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The Economics of CBD: How Cannabidiol is Heading the Cause for Marijuana Legalisation

Just a decade ago, the thought of six million users of legal cannabis products in the UK would have been inconceivable. And yet, flying completely in the face of the stigmas associated with cannabis users, the market for CBD products has expanded so much that revenues dwarf both Vitamin C & D sales combined. How’s that for a changing of the guard?

In spite of recent moves to erect barriers to entry to the market through the Novel Foods Act, the CBD economy is projected to pull in £690m this year as consumers look to improve their mental and physical health following the COVID19 pandemic. On the flip side, an emerging market such as CBD makes itself the perfect target for UK Government who will be reeling from the downturn in tax income over the last 18 months. 

As we have seen in the American cannabis market, the upside for taxation is extremely lucrative. In Illinois, state & sales taxes add a further 41.5% to the purchase price of your medicinal cannabis products, pushing the cost of 1/8th of flower to just shy of $100 (vs. $60 street value). This clearly hasn’t deterred customers, as the state have declared over $1bn in recreational revenues in the 18 months since legalisation. 

Here in the UK, the CBD market is projected to turn over £1bn/year by 2025 (£200m in VAT) - a figure we expect to be easily exceeded. In March of this year, a £303bn provisional fiscal debt was announced by the Chancellor, with the true effects of the government’s £370bn+ COVID spending yet to be felt. 

Here lies the case for the legalisation of medical marijuana in the UK. Weed is the most popular recreational drug amongst adults behind alcohol, caffeine & nicotine, and policing usage has fell to the wayside with prosecutions falling year on year as officers admit they no longer have the resources to criminalise users.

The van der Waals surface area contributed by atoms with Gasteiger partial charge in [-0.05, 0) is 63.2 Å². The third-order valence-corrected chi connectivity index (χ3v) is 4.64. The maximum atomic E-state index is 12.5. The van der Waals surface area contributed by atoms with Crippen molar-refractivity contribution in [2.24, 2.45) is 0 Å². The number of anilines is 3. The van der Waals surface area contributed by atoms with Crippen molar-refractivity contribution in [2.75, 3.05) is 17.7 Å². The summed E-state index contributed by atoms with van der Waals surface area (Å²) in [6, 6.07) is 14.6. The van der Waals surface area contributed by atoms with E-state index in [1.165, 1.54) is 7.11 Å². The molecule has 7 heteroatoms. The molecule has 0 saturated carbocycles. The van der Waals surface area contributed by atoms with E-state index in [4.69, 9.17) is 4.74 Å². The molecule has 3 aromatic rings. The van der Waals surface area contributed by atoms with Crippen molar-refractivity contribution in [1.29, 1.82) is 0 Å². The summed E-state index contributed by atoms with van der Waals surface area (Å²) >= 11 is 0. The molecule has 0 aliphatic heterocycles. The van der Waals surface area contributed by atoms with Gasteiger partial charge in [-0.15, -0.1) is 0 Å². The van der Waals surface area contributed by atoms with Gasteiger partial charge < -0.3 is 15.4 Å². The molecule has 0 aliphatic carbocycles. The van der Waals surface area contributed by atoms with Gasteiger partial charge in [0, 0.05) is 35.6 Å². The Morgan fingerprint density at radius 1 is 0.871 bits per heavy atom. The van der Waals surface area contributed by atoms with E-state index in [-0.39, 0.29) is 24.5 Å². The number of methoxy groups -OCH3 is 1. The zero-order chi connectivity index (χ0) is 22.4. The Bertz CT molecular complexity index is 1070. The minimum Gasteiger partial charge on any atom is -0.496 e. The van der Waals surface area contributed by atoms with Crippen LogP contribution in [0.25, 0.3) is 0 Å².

Health Poverty Action published a report in 2018 which explained that the UK could generate an estimated £1bn - £3.5bn annually through legalisation (this figure does not account for the reduction in cost of imprisonment for cannabis offenders to the UK taxpayer). The idea is that revenues would go towards health & harm reduction, whilst also easing the strain on mental health services. 

The UK is the world's leading exporter of cannabis, yet continues to deny the medicinal value of the drug. It is sickening that this position is taken by the government as citizens sit in jail for the very activity they are profiteering off on an industrial scale.

All in all, we believe that CBD products are the catalyst for a huge movement towards the adoption of medical cannabis in the UK. After Canada became the first G7 country to legalise weed, legislation feels like a matter of when, not if for UK lawmakers.


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